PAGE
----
George Osborne, the Chancellor of the Exchequer, has announced proposals to introduce a new type of employment contract from 2013: a so-called “Owner-Employee” contract.

Under the new plans, employees will give up their rights on unfair dismissal, redundancy, the right to request flexible working and time off for training, and will be required to provide 16 weeks’ notice (rather than the existing eight) of a maternity leave return date.  In return, their employers will provide them with shares worth between £2,000 – £50,000 – any growth in value of these shares will be free from capital gains tax (CGT).

Note that employers will not be able to require employees to give up rights regarding discrimination, which are protected under EU law.  There is also nothing to stop employers from granting more beneficial employment rights under the contract, notwithstanding the proposed new statutory position.

Importantly, while employers can choose to offer this type of contract to new employees, the scheme is optional for existing employees, who can choose to remain working under their original contracts.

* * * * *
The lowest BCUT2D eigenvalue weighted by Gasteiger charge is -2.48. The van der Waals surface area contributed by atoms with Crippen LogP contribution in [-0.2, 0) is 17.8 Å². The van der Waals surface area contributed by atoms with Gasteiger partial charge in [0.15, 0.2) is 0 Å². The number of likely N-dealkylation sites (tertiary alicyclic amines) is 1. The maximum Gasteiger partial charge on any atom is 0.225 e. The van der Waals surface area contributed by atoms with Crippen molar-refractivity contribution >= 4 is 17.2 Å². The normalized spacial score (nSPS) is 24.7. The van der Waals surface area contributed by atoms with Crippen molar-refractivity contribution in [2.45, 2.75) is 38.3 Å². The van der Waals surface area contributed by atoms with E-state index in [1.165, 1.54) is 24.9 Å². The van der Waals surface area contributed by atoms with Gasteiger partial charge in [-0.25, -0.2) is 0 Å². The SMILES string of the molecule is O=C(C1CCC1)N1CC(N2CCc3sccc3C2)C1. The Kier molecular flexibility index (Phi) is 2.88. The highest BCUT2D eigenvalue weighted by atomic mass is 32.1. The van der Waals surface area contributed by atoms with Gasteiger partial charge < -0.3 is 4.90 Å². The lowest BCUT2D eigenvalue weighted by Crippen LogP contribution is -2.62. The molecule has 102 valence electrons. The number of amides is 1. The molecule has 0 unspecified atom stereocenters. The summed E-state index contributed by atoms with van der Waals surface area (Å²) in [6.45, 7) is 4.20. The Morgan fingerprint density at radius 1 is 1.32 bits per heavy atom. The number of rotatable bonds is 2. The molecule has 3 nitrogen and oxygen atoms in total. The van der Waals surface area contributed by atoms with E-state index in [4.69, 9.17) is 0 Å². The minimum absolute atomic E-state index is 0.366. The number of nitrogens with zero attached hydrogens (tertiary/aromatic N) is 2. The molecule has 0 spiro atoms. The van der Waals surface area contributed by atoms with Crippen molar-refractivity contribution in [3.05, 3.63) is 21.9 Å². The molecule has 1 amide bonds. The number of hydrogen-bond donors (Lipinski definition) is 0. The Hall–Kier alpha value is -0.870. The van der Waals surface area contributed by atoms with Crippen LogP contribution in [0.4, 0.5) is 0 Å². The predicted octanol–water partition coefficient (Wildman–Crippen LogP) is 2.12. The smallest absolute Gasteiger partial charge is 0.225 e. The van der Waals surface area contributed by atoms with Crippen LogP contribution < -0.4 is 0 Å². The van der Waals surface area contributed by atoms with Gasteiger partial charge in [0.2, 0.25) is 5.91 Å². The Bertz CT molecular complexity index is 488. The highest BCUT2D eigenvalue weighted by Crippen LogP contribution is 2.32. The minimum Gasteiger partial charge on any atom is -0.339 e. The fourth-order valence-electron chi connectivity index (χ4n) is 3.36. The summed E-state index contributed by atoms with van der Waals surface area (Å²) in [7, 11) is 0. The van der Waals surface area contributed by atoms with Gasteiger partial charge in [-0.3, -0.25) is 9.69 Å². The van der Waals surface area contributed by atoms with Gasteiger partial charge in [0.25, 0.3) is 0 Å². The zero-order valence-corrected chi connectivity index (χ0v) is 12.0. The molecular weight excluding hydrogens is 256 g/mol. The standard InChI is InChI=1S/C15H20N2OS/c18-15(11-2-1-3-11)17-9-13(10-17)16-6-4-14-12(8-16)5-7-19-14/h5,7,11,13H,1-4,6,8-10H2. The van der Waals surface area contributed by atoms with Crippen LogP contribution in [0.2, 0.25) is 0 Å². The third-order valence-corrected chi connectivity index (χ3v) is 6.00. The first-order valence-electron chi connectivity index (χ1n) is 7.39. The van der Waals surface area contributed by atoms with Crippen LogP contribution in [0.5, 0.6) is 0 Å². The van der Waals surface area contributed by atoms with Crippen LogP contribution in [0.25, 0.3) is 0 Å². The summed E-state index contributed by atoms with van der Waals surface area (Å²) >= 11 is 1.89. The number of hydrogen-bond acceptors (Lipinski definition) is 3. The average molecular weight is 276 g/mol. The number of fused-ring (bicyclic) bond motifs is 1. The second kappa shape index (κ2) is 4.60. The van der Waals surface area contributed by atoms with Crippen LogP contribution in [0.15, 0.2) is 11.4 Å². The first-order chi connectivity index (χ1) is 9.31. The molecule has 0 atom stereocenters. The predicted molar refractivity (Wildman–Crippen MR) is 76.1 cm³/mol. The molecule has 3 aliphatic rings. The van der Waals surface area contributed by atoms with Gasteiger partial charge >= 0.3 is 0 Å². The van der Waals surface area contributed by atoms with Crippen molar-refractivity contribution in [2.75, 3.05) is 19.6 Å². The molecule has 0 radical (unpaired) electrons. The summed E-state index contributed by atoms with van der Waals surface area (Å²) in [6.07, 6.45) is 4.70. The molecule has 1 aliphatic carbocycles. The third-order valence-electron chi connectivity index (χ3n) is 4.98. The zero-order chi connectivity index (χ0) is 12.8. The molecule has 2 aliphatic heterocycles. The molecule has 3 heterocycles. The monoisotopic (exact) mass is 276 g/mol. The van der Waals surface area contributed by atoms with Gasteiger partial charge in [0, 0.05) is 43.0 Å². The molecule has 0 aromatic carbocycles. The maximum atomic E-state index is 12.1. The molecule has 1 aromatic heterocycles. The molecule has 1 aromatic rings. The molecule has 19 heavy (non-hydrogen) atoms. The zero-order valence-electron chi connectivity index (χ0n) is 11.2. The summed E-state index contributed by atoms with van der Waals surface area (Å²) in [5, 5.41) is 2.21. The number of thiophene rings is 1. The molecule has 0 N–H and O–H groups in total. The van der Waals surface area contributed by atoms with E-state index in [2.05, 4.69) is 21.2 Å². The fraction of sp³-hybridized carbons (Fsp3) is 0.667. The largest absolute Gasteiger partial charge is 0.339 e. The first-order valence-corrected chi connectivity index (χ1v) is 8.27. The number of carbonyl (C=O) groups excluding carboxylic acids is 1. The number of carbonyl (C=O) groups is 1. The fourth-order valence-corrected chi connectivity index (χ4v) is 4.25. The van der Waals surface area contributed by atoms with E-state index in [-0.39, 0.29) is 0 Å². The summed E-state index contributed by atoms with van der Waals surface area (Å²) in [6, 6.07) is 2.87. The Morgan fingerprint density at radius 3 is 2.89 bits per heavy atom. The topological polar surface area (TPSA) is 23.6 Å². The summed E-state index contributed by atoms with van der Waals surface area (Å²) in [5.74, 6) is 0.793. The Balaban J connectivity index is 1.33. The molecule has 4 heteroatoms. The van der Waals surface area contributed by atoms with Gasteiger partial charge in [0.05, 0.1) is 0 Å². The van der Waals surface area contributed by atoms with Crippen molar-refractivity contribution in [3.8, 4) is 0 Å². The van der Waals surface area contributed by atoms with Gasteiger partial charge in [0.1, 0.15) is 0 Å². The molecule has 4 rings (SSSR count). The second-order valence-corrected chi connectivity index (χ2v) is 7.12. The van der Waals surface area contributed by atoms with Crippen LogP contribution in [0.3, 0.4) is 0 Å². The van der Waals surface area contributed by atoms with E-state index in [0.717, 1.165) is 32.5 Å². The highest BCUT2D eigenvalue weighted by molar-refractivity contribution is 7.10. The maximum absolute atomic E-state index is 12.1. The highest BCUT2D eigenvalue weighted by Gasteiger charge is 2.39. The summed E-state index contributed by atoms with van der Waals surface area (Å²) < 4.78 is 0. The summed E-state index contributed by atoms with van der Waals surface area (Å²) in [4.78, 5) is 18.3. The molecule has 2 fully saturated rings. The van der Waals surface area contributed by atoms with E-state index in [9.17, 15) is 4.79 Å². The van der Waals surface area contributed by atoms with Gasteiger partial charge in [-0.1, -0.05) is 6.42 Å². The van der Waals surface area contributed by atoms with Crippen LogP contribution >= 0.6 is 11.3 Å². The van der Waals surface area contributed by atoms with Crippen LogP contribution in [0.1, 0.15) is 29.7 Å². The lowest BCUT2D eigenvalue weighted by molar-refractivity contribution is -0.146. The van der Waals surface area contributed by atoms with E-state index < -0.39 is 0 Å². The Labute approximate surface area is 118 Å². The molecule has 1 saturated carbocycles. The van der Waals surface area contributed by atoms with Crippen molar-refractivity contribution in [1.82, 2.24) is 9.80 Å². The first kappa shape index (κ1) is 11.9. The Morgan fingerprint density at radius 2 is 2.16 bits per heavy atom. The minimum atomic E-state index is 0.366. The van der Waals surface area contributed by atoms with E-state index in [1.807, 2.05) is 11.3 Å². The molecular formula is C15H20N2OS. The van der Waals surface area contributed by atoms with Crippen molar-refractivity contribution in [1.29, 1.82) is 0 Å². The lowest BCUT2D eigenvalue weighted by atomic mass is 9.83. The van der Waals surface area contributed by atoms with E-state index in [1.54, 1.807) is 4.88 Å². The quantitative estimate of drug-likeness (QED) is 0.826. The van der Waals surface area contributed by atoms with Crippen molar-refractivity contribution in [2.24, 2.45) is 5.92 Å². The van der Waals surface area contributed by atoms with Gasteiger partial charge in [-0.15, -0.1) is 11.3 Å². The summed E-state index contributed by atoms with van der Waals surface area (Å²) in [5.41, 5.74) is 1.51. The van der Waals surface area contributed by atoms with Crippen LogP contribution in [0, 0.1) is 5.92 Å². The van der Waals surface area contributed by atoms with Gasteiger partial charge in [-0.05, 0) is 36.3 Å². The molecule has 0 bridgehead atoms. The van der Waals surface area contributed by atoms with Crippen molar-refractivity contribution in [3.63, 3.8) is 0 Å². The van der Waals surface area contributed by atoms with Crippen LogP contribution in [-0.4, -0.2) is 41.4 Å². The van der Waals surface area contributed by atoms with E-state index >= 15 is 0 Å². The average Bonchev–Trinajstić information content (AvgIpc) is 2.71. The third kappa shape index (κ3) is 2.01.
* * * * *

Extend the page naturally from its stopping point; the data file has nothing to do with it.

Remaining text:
The Chancellor has said that the proposals are principally intended to benefit fast-growing small to medium sized companies by creating a flexible workforce.  The theory is that employees will be incentivised to work harder for a firm in which they have an active stake, and that the trade-off is a fair one.

There are many practical difficulties which will hopefully be addressed before the law is introduced.  For example, will the shares retain their CGT exemption if the employees transfer out of the company pursuant to TUPE?  Is the right to share ownership absolute, or can they be subject to the type of “leaver” provisions commonly seen in management incentive arrangements?

Legislation to bring in this new type of contract is expected later this year so that companies can use the new type of contract from April 2013. A Government consultation on details of the contract is to be held later this month.